I also felt that many of the characters still seemed two dimensional even though we’ve now been with them for three books. This was simply confounded by the fact that no one truly grieved when an important (but not a main) character was killed. I couldn’t help but compare the death of this character to my reactions to characters that were significanly more minor or insignificant generally to the story, but we learned more about them in series like Malazan Book of the Fallen.

This was a good entertaining book, it’s not the best fantasy out there. It’s good enough to get you through to a better series though.

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Review of Lean Media

Lean Media: How to focus creativity, streamline production, and create media that audiences loveLean Media: How to focus creativity, streamline production, and create media that audiences love by Ian Lamont
My rating: 2 of 5 stars

Normally, I wait until I finish most of the book to start a review. However, in this case there are some things that I must call out immediately after reading 39 pages of this book. Which, I almost put down this book after page 38, but since this was a review copy I felt obligated to continue. In Chapter 2, the author calls out a number of customer/advertiser behaviors that had negative impact on the media landscape, including sites like Craigslist which killed the classified section of news papers and saying that “some [customers] had gone as far as installing ad blockers.” This I found deeply problematic, because it starts with the premise that we, as consumers, should accept every ad thrown at us. The book never reflects as to why a customer would want to use an adblocker.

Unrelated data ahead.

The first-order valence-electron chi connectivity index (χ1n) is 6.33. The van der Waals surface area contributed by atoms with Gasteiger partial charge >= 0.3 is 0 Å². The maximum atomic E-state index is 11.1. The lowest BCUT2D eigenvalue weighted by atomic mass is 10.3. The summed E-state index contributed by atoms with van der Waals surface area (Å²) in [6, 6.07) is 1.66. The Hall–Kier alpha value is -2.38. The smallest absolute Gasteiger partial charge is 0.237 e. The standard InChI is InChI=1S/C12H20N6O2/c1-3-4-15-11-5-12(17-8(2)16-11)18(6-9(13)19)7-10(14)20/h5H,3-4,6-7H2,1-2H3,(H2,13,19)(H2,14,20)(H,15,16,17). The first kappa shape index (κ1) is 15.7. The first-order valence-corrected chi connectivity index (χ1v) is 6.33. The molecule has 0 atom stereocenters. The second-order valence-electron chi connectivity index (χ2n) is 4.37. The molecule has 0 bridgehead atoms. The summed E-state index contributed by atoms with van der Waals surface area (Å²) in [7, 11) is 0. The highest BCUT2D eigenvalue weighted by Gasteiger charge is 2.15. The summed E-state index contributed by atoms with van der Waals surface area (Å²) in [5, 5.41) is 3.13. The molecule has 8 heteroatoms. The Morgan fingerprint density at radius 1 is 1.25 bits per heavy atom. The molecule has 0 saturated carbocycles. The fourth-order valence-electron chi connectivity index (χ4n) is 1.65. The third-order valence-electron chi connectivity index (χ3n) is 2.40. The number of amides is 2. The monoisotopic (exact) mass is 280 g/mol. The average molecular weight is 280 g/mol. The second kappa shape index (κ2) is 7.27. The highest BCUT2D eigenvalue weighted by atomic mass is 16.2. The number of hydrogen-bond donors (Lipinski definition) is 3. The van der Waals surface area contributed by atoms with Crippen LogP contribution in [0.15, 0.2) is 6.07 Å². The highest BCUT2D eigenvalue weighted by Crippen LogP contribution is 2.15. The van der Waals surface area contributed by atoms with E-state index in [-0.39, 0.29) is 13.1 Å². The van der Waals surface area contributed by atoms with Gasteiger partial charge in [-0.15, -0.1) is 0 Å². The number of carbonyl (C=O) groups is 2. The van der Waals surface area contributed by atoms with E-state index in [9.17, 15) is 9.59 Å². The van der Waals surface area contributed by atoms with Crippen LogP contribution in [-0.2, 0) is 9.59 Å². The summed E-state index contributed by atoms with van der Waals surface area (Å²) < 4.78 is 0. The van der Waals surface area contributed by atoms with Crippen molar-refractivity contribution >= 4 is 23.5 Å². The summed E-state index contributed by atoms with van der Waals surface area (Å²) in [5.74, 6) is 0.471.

This is due to the fact that in chapter 3, the author explicitly explains he’s eliminating the Five Why’s methodology from the Lean Media tool kit. Let’s take a look at an example I saw on twitter the other day about the importance of the Five Why’s in this case.
Site: “You’re using an ad blocker, please Whitelist us”
User: Whitelists
Site: Hidden ad plays music and sound at full volume
User: Blacklists site

Here’s a way to use Five Why’s (you only need one) in this case.
Site: Why did you black list our site?